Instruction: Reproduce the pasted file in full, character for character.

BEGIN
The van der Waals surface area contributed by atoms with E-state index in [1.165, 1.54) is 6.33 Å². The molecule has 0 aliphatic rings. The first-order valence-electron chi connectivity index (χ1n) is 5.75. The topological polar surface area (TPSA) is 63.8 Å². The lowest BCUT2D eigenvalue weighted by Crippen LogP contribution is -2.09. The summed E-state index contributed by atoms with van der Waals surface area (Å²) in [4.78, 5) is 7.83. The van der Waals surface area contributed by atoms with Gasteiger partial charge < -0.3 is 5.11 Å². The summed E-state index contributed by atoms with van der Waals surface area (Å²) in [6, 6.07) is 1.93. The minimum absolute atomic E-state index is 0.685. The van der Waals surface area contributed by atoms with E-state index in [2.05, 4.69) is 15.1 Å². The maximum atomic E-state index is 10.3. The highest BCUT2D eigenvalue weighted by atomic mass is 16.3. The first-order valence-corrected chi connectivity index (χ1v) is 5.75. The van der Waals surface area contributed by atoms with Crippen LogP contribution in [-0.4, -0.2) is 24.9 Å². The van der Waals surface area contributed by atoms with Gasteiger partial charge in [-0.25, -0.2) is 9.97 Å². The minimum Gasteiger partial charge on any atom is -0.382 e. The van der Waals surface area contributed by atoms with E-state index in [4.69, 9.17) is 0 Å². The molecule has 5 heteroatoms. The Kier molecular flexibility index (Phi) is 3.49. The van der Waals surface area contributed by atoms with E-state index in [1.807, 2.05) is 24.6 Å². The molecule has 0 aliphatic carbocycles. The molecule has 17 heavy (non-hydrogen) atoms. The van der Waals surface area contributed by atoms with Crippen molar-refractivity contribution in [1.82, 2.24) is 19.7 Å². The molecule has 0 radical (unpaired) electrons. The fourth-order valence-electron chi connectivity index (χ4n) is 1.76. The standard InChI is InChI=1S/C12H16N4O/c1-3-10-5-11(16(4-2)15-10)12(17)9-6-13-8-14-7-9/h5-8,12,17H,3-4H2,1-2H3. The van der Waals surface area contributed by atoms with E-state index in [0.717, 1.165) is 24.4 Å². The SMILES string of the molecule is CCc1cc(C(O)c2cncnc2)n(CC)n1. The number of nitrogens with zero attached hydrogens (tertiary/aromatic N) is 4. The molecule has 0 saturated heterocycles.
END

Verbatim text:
The van der Waals surface area contributed by atoms with E-state index in [1.165, 1.54) is 6.33 Å². The molecule has 0 aliphatic rings. The first-order valence-electron chi connectivity index (χ1n) is 5.75. The topological polar surface area (TPSA) is 63.8 Å². The lowest BCUT2D eigenvalue weighted by Crippen LogP contribution is -2.09. The summed E-state index contributed by atoms with van der Waals surface area (Å²) in [4.78, 5) is 7.83. The van der Waals surface area contributed by atoms with Gasteiger partial charge < -0.3 is 5.11 Å². The summed E-state index contributed by atoms with van der Waals surface area (Å²) in [6, 6.07) is 1.93. The minimum absolute atomic E-state index is 0.685. The van der Waals surface area contributed by atoms with E-state index in [2.05, 4.69) is 15.1 Å². The maximum atomic E-state index is 10.3. The highest BCUT2D eigenvalue weighted by atomic mass is 16.3. The first-order valence-corrected chi connectivity index (χ1v) is 5.75. The van der Waals surface area contributed by atoms with Crippen LogP contribution in [-0.4, -0.2) is 24.9 Å². The van der Waals surface area contributed by atoms with Gasteiger partial charge in [-0.25, -0.2) is 9.97 Å². The minimum Gasteiger partial charge on any atom is -0.382 e. The van der Waals surface area contributed by atoms with E-state index in [4.69, 9.17) is 0 Å². The molecule has 5 heteroatoms. The Kier molecular flexibility index (Phi) is 3.49. The van der Waals surface area contributed by atoms with E-state index in [1.807, 2.05) is 24.6 Å². The molecule has 0 aliphatic carbocycles. The molecule has 17 heavy (non-hydrogen) atoms. The van der Waals surface area contributed by atoms with Crippen molar-refractivity contribution in [1.82, 2.24) is 19.7 Å². The molecule has 0 radical (unpaired) electrons. The fourth-order valence-electron chi connectivity index (χ4n) is 1.76. The standard InChI is InChI=1S/C12H16N4O/c1-3-10-5-11(16(4-2)15-10)12(17)9-6-13-8-14-7-9/h5-8,12,17H,3-4H2,1-2H3. The van der Waals surface area contributed by atoms with E-state index in [0.717, 1.165) is 24.4 Å². The SMILES string of the molecule is CCc1cc(C(O)c2cncnc2)n(CC)n1. The number of nitrogens with zero attached hydrogens (tertiary/aromatic N) is 4. The molecule has 0 saturated heterocycles.